CDC/USAID (2009): (= CDC Household Water Treatment Options in Developing Countries Factsheets ). New York: Center for Disease Control and Prevention (CDC) and United States Agency for International Development (USAID) URL [Accessed: 01.04.2010]

Household water treatment and safe storage in emergencies

This document is intended as a general manual on household water treatment and storage in emergencies. Methods of treatment but also promotion are presented, including factsheets, a decision tree and very comprehensive illustrations.

IFRC (2008): pdf presentation. Geneva: International Federation of Red Cross and Red Crescent Societies (IFRC) URL [Accessed: 23.04.2012]

Guidelines for Drinking-Water Quality, Second Edition

This volume of the WHO guidelines for drinking-water quality explains how guideline values for drinking-water contaminants are to be used, defines the criteria used to select the various chemical, physical, microbiological, and radiological contaminants included in the report, describes the approaches used in deriving guideline values, and presents, in the form of brief monographs, critical reviews and evaluations of the effects on human health of the substances or contaminants examined.

WHO (1996): (= Health Criteria and Other Supporting Information - Second Edition , 2 ). Geneva: World Health Organization (WHO) URL [Accessed: 31.03.2010]

Guidelines for Drinking-water Quality. FIRST ADDENDUM TO THIRD EDITION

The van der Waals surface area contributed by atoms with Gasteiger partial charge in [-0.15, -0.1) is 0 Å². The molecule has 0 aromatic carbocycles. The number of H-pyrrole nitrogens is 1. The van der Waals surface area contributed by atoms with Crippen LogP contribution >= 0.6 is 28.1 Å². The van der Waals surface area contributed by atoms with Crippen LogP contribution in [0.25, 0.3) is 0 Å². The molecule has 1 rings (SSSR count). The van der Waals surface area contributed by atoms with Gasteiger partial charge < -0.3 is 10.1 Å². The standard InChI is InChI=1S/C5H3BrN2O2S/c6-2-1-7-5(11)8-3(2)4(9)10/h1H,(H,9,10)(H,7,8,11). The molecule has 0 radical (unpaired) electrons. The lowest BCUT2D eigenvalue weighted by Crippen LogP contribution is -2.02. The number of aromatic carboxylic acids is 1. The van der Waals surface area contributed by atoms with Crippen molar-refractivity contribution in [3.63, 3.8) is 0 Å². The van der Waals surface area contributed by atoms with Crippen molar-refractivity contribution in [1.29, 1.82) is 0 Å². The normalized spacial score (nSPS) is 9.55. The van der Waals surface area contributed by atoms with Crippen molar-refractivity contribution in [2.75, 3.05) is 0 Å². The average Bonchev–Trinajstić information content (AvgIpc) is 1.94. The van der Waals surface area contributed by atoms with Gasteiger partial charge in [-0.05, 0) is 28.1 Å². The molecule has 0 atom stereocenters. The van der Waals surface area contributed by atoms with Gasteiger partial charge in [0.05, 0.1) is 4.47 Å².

This volume of the Guidelines for Drinking-water Quality explains requirements to ensure drinking-water safety, including minimum procedures and specific guideline values, and how those requirements are intended to be used. The volume also describes the approaches used in deriving the guidelines, including guideline values. It also includes fact sheets on significant microbial and chemical hazards.

WHO (2006): Geneva: World Health Organization (WHO) URL [Accessed: 19.01.2011]
Further Readings

AUTARCON SuMeWa System

Powerpoint presentation of the water purification system implied by AUTARCON. This system uses solar energy to realise mechanical filtration and chlorification of water.

AUTARCON ; (2012): SolarPV Driven-Drinking Water Treatment. Munich:

Chlorine (NaDCC Tablets)

Factsheet on chlorination with NaDCC tablets.

CAWST (2009): (= Household Water Treatment and Safe Storage Fact Sheets – Academic ). Alberta: Center for Affordable Water and Sanitation Technology (CAWST) URL [Accessed: 01.04.2010]

Chlorine (Sodium Hypochlorite)

Factsheet on chlorination with sodium hypochlorite solutions.

CAWST (2009): (= Household Water Treatment and Safe Storage Fact Sheets – Academic ). Alberta: Center for Affordable Water and Sanitation Technology (CAWST) URL [Accessed: 01.04.2010]

Chlorine

Factsheet on chlorine in general.

CAWST (2009): (= Household Water Treatment and Safe Storage Fact Sheets – Simplified ). Alberta: Center for Affordable Water and Sanitation Technology (CAWST) URL [Accessed: 01.04.2010]

HWTS factsheets

Compilation of factsheets on water quality in general and description of different HWTS options such as chlorination, colloidal silver filters, biosand filter, chlorination and SODIS.

DWSS (2007): Department of Water Supply and Sewerage (DWSS) Nepal, United States Agency for International Development (USAID), United Nations Human Settlements Programme (UN-HABITAT), United Nations Children's Fund (UNICEF)

Chlorination